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Bath | Konta collapses but wins for Britain

Bath | Konta collapses but wins for Britain

Great Britain staggered across the finish line in Bath to secure a chance to reach the elite World Group of the Fed Cup on Saturday, a day full of drama and some controversy.

I’m just so proud, so, so proud, It’s been unforgettable. The guts, the courage shown by Jo and Katie today. These girls are stronger than they realise. Anne Keothavong

Johanna Konta, physically and mentally exhausted from playing her third three-set match is as many days, collapsed when leaving the court after losing the second set against the talented Aleksandra Krunic, the World No 57 from Serbia.

Slumped on the floor in the tunnel during the break, Konta barely made it off the court feeling ‘light-headed’ and was treated by medical staff where she lay.

Eventually she was able to stand and returned to the locker room to change her clothes where, apparently, she was given the option of retiring from the match by Captain Anne Keothavong.

“She didn’t have to continue if she felt like she couldn’t, but she wanted to,” Keothavong said later. “She showed so much courage and determination to find a way.”

Konta is made of stern stuff and returned to the court some time later, recovering sufficiently to win 7-6(1) 3-6 6-2, to send Great Britain into World Group II play-off in April.

The lengthy break at the end of the second set, however, was later described by Krunic as unfair, while claiming she didn’t notice any difference in Konta’s condition.

“It’s difficult for everybody. None of us is fresh, we just cope with it differently I guess,” she said.

“I don’t think it’s a fair play, no. But if she had health problems then I can’t complain. If she almost fainted and she was lying on the ground then it took as long as she needed to get up and play again.

“No I wasn’t surprised [at how Konta played in the third set], I wasn’t paying much attention on what they’re telling me about her health because I was paying attention to how she plays.

“Regarding her play, I didn’t see anything wrong with her on the court.”


Katie Boulter gets the ball rollling for the home team

Getty Images

Boulter had earlier given Britain the perfect start, defeating Ivana Jorovic, 6-4 6-3, to extend her perfect record this week to 4-0.

The 21-year-old Jorovic was surprisingly given the nod to start ahead of bright 18-year-old talent Olga Danilovic, who was forced to watch on from the Serbian sidelines as Boulter dominated her compatriot.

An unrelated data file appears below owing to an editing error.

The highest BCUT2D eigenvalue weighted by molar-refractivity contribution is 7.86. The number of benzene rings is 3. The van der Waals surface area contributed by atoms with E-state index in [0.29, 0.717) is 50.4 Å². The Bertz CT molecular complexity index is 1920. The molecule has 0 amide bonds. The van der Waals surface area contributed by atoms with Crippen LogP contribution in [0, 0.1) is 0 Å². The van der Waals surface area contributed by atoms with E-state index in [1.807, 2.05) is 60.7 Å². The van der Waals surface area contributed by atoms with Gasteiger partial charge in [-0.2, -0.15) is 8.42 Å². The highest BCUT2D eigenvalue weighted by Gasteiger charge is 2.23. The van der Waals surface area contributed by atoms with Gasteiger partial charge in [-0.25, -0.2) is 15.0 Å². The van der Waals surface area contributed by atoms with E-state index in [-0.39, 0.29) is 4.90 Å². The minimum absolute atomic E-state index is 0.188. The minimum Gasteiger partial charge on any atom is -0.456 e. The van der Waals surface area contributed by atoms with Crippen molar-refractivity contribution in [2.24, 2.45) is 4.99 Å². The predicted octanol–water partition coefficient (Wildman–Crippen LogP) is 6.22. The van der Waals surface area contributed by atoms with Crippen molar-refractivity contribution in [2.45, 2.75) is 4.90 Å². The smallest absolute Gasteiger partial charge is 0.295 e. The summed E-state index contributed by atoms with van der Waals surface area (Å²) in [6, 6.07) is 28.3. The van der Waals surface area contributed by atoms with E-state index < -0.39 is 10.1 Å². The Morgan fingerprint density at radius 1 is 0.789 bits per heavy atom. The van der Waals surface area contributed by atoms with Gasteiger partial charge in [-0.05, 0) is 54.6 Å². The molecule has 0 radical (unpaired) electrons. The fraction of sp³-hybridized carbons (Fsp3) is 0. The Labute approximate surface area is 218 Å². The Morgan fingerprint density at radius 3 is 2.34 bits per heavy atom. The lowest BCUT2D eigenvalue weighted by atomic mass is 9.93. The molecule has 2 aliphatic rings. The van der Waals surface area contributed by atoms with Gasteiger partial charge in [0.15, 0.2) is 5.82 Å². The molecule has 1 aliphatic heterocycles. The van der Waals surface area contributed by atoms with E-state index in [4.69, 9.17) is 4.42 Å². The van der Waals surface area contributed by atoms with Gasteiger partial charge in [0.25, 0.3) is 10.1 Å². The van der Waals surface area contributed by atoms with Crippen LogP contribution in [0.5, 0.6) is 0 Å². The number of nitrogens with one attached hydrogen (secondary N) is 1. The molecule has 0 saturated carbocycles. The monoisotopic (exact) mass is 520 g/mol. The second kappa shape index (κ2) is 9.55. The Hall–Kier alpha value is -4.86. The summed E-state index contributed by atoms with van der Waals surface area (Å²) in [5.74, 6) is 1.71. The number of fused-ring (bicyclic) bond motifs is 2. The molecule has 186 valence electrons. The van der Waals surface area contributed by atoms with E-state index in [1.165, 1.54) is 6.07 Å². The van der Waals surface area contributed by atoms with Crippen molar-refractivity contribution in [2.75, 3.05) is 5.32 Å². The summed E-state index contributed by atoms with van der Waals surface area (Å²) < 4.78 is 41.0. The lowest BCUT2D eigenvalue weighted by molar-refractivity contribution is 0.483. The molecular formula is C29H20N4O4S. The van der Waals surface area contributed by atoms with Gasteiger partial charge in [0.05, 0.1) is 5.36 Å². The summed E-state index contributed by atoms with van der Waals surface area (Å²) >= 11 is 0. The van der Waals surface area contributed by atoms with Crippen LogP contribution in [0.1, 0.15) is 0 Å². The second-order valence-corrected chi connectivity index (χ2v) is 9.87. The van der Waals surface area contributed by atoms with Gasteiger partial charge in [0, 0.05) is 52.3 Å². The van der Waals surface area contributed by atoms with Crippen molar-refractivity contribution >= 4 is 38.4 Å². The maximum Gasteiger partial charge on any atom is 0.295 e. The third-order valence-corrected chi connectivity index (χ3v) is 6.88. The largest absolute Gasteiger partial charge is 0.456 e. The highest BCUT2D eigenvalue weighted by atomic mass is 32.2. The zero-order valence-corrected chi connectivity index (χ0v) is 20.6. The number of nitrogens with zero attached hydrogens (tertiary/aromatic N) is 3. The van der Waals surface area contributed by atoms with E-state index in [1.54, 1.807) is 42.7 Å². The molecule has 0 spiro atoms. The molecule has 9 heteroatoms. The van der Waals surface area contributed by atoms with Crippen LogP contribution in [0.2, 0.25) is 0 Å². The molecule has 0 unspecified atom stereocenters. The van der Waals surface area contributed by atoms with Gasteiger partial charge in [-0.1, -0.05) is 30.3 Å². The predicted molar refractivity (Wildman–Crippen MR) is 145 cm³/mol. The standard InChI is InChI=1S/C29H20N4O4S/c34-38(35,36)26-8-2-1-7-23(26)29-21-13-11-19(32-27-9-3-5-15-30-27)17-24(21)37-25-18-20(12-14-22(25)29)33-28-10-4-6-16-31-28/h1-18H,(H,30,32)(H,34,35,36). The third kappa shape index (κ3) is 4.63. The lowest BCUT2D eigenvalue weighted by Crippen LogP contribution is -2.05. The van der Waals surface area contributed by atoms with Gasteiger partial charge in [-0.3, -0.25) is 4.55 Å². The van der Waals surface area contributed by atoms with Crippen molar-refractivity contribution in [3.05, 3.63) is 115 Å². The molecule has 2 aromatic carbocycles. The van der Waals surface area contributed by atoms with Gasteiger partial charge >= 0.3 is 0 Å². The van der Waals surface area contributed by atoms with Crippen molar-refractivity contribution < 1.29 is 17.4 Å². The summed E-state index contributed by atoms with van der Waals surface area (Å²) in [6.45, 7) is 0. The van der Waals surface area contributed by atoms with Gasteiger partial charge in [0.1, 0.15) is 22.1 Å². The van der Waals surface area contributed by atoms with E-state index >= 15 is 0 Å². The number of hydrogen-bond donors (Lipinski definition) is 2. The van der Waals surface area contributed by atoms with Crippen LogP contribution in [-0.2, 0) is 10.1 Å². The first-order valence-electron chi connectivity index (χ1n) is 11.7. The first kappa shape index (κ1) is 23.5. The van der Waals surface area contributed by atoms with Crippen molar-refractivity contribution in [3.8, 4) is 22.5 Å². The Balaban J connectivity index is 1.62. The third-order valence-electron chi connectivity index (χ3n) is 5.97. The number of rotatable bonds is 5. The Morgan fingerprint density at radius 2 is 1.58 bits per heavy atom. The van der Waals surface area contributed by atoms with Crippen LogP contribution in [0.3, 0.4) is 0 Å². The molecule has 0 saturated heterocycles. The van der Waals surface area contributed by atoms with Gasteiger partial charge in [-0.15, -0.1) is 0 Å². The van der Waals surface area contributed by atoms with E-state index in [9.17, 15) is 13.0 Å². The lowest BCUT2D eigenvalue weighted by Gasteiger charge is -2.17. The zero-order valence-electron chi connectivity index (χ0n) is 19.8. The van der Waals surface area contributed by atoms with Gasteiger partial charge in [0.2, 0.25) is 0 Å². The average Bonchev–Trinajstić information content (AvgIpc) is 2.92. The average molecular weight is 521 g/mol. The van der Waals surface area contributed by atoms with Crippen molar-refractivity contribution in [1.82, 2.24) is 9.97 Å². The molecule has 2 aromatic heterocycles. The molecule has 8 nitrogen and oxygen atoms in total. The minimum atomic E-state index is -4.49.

It was a cool, impressive performance from the 22-year-old Brit, who until Wednesday had never played a Fed Cup singles match before, but who has emerged from this week with confidence and real belief that big things are in her future.

The Serb cut a nervy figure, serving a double fault in the first point of 3 of her opening 4 service games, but she kept chipping away and broke Boulter twice to make the first set competitive.

Boulter was always in control after a double break of her own to kickstart proceedings and she took a one-set lead after 43 minutes.

A cracking return game from the Leicester-born World No 83 put her in a commanding position at the start of the second, which quickly evaporated as Jorovic struck straight back, with Boulter suddenly looking rather weary, perhaps feeling the effects of her lengthy battle with Hungary’s Dalma Galfi on Friday evening.

Boulter has shown herself to be a plucky competitor this week, however, and she broke again before escaping a gruelling service game to move within one game of the match.

The key moment for the British No 2 came in that 8th game of the second, with Boulter serving at 4-3, when Jorovic held 4 break points to get herself back on track but missed them all, allowing the Brit to finally move ahead 5-3.

The Serb’s belief seemed to ebb away as a result and Boulter tied up proceedings in straight sets.

“I came into this week not knowing what to expect and to get four wins on my singles debut is better than I ever imagined,” said Boulter, who now has a perfect 6-0 record in Fed Cup.

“To know that I can go through four tough matches – I did the same in St Petersburg last week as well – to do that consistently week after week means a lot to me and it’ll give me a lot of confidence.”

“I am close to tears right now,” Boulter said after her win over the World No 117, a year younger than her at 21.

“It has been a really long week. It means everything and so much more than that. I put everything on the court and have so much heart.

“I wasn’t going in to this week thinking: ‘I’m going to win four matches.’ I was just putting my heart on the line and doing the best that I can, and then seeing what comes of it.”

The British No 2 has yet to suffer defeat when representing her country, winning two doubles prior to her singles debut at the University of Bath on Wednesday.

She has gone on to record four singles victories on home soil and surely cemented her place as a regular fixture in British singles for the coming years, having impressed both mentally and physically in this gruelling event.

In the WTA ranking she has already surpassed the absent Heather Watson, who was taken ill on Tuesday in Bath, and it seems unlikely that Captain Keothavong will be dropping the 22-year-old any time soon after this series of gritty displays.